The Energy Department’s loan office announced yesterday that it intends to issue a half-billion-dollar guarantee to what it called a “first-of-its-kind” hydrogen project.
The $504 million for a Utah project is the third loan guarantee from the Biden administration, which has struggled to get its climate priorities through Congress but has tens of billions in loan authority to back innovative clean energy projects at the Department of Energy.
It is also the second award for a “clean hydrogen” project, underscoring the technology’s centrality to the administration’s climate plans and renewing questions about local emissions tied to renewable hydrogen.
The loan guarantee was described by DOE as a conditional commitment, meaning final sign-off would hinge on unspecified conditions. If finalized, it would support development of the Advanced Clean Energy Storage (ACES) project in Delta, Utah, where a team of developers plan to produce hydrogen using excess renewable electricity and store it in two new underground salt caverns.
The hydrogen would then be sold for use in transportation, heavy industry and refineries, as well as at an Intermountain Power Agency power plant in Utah which plans to ditch coal by 2025 in favor of a 70 percent-30 percent mix of natural gas and hydrogen. By 2045, the plant would transition to 100 percent hydrogen, under the plan.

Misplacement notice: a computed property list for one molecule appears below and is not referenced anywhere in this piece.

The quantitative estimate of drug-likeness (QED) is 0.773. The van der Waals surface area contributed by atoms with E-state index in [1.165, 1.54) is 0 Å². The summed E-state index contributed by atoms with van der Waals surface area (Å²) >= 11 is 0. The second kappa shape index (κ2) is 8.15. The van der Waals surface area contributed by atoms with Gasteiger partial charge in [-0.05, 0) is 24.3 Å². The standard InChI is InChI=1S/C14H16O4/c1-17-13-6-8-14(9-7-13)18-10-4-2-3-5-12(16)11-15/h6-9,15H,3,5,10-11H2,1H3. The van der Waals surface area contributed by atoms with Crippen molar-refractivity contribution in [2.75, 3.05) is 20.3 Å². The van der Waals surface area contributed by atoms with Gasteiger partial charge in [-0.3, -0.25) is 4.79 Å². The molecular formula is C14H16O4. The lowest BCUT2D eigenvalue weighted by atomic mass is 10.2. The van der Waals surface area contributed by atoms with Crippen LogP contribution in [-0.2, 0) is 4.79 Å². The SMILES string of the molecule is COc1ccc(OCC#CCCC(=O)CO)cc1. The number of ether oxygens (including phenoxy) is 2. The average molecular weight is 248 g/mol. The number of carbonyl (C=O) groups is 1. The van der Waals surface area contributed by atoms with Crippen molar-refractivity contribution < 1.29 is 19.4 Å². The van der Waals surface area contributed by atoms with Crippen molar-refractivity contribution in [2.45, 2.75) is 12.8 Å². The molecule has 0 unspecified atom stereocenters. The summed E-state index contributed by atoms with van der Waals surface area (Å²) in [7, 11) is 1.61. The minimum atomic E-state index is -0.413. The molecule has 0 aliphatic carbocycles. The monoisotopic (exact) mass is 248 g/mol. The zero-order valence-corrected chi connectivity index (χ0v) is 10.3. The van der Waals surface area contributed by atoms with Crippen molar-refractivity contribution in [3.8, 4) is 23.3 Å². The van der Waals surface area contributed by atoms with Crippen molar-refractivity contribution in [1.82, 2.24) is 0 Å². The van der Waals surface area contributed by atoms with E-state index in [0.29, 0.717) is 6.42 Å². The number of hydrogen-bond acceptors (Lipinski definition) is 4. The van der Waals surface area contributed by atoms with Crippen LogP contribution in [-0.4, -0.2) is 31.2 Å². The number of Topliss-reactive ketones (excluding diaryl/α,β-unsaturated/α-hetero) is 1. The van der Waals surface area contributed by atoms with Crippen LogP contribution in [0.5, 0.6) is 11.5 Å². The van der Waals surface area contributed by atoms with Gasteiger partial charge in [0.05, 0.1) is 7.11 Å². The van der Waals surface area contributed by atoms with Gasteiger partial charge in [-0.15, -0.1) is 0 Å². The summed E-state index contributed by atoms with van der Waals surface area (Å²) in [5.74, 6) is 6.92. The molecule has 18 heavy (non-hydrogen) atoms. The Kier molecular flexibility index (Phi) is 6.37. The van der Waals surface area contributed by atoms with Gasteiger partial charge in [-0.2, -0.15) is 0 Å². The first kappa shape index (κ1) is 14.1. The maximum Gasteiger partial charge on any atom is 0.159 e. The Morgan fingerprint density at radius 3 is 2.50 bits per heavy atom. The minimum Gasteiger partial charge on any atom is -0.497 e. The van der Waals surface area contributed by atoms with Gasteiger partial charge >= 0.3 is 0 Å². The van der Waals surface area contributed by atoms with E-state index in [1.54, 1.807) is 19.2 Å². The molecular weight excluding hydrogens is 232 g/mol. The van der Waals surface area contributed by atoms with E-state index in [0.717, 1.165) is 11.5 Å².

The DOE funds would be awarded to Mitsubishi Power Americas Inc. and salt dome developer Magnum Development LLC, along with private equity firm Haddington Ventures LLC. The project will also involve work from entities Black & Veatch, NAES Corp., WSP Global Inc. and the Utah School and Institutional Trust Lands Administration.
In a blog post announcing the conditional guarantee, DOE Loan Programs Office Director Jigar Shah said the project would include “one of the largest deployments in the world” of electrolyzers, which can use wind and solar power to split hydrogen from water molecules, in a zero-emissions process.
About 100 metric tons of renewable hydrogen could eventually be produced and stored at the Advanced Clean Energy Storage site, according to the developers, ranking it among the biggest planned production sites of renewable hydrogen in the United States.
It is not clear how much total investment the ACES will require. Spokespeople for Mitsubishi and Magnum did not provide answers to questions by press time. the project was announced in 2019, the website POWER reported that Mitsubishi and Magnum had signed a memorandum of understanding to develop it as a $1 billion investment.
“We are unbelievably excited to reach this important milestone, not just for our hub, but for the hydrogen industry as a whole,” said Michael Ducker, a senior vice president of hydrogen infrastructure for Mitsubishi Power Americas, in a statement yesterday.
If successfully completed, the project’s influence would extend into California. The Intermountain Power Agency coal plant is operated by the Los Angeles Department of Water and Power and has received criticism from some environmentalists in the Golden State. At least one group, Food & Water Watch, has told the department that the plant should complete the transition to 100 percent hydrogen much faster — by 2025 rather than 2045 (Energywire, March 11, 2020).